Clothing and footwear sales saw double-digit like-for-like growth in the first week of the month as customers bought autumn and winter collections, but faded as they were too nervous to fill their wardrobes with them.
David McCorquodale, head of retail at KPMG, said October sales figures had been like a "disappointing firework - full of promise, but eventually fizzing out with a whimper" and said winning a share of the Christmas wallet over the next two months would be just as competitive as last year.
Hopes for a continuing pre-Christmas sales revival were dashed today amid signs that consumers are still limiting spending to essential items.
In its worst figures outside of a seasonal period for 11 months, the British Retail Consortium said October's UK retail sales were 0.1% lower on a like-for-like basis than a year ago, ending the modest revival seen in September.
The figures heighten nerves in the sector ahead of the festive period, particularly after the collapse of electricals chain Comet.
Total sales, including new stores, were up 2% compared with 2.5% in July last year, while the three-month rolling average shows growth of like-for-like non-food sales outpacing food sales for the first time.
So-called big-ticket items such as furniture and household appliances continue to struggle to sell with growth being promotion-driven.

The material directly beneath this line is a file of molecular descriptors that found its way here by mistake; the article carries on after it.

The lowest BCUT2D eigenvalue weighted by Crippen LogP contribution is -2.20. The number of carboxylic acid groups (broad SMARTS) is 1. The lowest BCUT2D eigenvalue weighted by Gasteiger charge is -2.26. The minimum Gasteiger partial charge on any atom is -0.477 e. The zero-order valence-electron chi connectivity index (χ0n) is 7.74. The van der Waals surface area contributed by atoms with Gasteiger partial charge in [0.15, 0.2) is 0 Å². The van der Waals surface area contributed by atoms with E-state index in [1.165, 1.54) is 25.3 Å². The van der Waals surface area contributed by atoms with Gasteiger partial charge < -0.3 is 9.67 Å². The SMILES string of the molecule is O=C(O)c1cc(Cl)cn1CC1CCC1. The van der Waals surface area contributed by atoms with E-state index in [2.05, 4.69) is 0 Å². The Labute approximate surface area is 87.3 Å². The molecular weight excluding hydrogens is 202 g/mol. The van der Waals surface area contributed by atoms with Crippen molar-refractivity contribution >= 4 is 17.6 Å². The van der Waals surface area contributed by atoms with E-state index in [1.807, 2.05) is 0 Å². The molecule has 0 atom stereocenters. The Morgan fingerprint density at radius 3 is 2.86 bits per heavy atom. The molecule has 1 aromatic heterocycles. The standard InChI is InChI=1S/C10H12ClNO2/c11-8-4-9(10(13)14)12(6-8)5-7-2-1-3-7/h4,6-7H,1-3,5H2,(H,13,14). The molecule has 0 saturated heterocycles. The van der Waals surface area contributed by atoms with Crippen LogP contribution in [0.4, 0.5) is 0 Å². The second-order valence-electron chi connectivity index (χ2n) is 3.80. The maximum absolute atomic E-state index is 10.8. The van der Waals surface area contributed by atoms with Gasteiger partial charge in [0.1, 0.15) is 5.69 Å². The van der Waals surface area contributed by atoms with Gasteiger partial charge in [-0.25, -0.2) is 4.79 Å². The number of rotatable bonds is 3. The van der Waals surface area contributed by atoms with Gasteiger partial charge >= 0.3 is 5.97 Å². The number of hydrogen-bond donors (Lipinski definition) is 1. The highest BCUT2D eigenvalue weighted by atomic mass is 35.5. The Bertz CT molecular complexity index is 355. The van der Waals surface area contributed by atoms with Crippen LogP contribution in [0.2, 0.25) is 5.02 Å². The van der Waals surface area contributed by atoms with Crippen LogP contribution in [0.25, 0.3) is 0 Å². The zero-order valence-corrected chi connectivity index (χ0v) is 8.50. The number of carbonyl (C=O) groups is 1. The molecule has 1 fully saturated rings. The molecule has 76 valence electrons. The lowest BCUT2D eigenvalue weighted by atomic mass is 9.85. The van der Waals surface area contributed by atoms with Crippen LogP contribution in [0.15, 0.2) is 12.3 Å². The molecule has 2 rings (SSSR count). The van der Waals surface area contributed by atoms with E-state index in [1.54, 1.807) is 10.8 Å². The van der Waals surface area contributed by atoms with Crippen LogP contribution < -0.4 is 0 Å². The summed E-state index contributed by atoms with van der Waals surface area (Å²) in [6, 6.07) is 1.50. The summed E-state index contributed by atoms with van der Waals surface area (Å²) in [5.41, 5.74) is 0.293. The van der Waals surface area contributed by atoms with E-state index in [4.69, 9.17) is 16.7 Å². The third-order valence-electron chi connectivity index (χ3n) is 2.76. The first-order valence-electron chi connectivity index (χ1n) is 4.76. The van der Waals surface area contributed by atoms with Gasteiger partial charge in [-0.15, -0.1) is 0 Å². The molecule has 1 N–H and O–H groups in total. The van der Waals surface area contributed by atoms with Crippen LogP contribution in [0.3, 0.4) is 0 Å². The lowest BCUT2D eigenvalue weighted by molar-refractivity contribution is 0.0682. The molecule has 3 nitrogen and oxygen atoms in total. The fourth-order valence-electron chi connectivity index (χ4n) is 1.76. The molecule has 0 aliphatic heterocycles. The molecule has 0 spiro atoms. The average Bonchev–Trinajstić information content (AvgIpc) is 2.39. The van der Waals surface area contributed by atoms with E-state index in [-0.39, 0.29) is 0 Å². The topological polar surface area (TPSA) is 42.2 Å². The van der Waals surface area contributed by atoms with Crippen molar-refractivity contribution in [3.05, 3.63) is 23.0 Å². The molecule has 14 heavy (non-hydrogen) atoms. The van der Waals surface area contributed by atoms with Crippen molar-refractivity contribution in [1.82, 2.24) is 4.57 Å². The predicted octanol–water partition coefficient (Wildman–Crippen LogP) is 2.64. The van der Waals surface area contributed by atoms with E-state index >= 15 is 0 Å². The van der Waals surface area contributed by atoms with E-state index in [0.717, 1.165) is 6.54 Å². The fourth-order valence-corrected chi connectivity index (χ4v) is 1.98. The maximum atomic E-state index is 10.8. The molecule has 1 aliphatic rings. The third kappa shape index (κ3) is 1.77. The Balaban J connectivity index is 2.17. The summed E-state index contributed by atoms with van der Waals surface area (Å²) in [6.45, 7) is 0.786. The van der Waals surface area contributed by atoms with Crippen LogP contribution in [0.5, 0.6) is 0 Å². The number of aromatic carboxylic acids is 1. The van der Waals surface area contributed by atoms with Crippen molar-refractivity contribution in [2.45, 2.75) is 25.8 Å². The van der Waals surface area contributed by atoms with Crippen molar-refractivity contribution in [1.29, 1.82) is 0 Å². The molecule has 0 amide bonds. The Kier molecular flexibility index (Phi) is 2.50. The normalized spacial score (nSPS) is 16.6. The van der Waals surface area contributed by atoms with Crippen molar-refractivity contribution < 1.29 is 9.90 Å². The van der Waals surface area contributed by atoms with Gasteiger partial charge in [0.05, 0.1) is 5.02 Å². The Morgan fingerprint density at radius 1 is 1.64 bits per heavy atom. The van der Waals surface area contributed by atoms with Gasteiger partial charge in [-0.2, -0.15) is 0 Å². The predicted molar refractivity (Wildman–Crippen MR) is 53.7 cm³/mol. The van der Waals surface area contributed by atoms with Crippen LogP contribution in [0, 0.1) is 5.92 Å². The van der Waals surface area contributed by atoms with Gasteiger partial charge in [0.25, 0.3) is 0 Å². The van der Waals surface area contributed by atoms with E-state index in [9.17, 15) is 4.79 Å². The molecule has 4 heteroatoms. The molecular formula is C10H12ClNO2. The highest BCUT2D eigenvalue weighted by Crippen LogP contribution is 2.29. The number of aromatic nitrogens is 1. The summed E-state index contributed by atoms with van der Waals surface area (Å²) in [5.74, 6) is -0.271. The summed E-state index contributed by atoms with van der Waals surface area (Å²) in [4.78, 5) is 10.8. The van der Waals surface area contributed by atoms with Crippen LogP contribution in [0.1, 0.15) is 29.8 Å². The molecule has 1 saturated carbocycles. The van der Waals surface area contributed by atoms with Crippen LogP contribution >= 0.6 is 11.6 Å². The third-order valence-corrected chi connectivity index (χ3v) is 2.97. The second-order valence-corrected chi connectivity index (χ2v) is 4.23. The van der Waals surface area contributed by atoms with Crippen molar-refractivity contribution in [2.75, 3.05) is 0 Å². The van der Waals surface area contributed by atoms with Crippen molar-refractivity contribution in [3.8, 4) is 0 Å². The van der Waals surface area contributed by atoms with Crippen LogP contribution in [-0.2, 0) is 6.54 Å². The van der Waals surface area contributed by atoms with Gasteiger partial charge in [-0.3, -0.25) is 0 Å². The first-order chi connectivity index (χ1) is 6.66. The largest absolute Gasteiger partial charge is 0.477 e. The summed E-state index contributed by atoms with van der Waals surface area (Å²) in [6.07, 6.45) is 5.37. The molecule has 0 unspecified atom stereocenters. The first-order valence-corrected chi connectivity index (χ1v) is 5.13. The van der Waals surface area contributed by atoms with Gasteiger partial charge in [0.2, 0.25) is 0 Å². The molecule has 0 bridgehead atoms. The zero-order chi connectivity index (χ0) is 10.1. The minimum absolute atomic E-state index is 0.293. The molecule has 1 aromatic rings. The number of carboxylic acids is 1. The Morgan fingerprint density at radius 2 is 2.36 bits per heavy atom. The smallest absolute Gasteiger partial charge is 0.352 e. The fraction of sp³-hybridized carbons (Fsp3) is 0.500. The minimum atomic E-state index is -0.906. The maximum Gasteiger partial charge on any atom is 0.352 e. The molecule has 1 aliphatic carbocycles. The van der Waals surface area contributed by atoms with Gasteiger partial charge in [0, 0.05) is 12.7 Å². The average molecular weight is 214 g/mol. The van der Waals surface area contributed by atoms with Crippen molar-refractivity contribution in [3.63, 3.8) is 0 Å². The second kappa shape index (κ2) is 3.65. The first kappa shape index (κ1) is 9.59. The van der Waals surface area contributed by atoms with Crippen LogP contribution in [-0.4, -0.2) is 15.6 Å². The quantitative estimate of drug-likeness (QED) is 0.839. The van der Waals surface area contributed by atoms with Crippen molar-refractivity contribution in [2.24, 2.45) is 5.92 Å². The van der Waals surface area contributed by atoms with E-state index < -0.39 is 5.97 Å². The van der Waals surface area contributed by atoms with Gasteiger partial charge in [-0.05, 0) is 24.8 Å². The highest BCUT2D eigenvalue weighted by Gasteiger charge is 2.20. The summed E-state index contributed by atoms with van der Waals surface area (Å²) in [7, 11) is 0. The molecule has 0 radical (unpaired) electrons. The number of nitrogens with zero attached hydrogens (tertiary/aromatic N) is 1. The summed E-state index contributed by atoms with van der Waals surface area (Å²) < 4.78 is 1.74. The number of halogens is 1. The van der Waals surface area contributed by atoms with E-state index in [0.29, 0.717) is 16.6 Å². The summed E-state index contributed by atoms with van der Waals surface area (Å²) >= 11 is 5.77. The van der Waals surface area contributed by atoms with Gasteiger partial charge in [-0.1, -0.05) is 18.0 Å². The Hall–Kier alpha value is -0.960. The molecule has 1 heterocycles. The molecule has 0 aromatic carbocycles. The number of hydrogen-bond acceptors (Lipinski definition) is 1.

Online, mail-order and phone sales of non-food items show stronger growth, up 15.6% against growth of 9.6% last year.
Retailers suffered a "lacklustre" July as expectations of an Olympic boost appear to be "wide of the mark", a leading survey shows.
Sales values edged 0.1% higher on a like-for-like basis in July, compared with a 0.6% rise in the same month last year, the British Retail Consortium (BRC) and KPMG research said.
Warm weather in the final week and a slight boost from Olympic fever helped support food and drink sales but it was not enough to offset the impact of lower prices and wet weather earlier in the month.
The British Retail Consortium (BRC) Director General Stephen Robertson, has said that although the build up to the Queen's Diamond Jubilee was a useful boost to the retail figures, it was the sun that sent the shoppers to the high street.
He said: “The seemingly shy sunshine, hardly seen since March, had created pent-up demand for summer goods which was finally unleashed. Modest sales of coats and carpets gave way to much better sales of T-shirts and barbecues as interest finally turned outdoors."
The BRC’s own figures, published two weeks ago, showed year-on-year growth of 3.4 per cent for May 2012.
Howard Archer, chief UK and European economist at IHS Global Insight, has said a decent bounce back in retail sales would mean the economy "may still have a fighting chance" of avoiding further economic contraction in the second quarter.
According to official figures, total retail sales volumes plunged by a worse-than-expected 2.3% in April as the record rainfall dampened demand for clothing, although this was distorted by a record plunge in petrol and diesel sales.
A BRC survey also showed that Britain's high streets witnessed the worst decline in shopper numbers since November 2009 in April.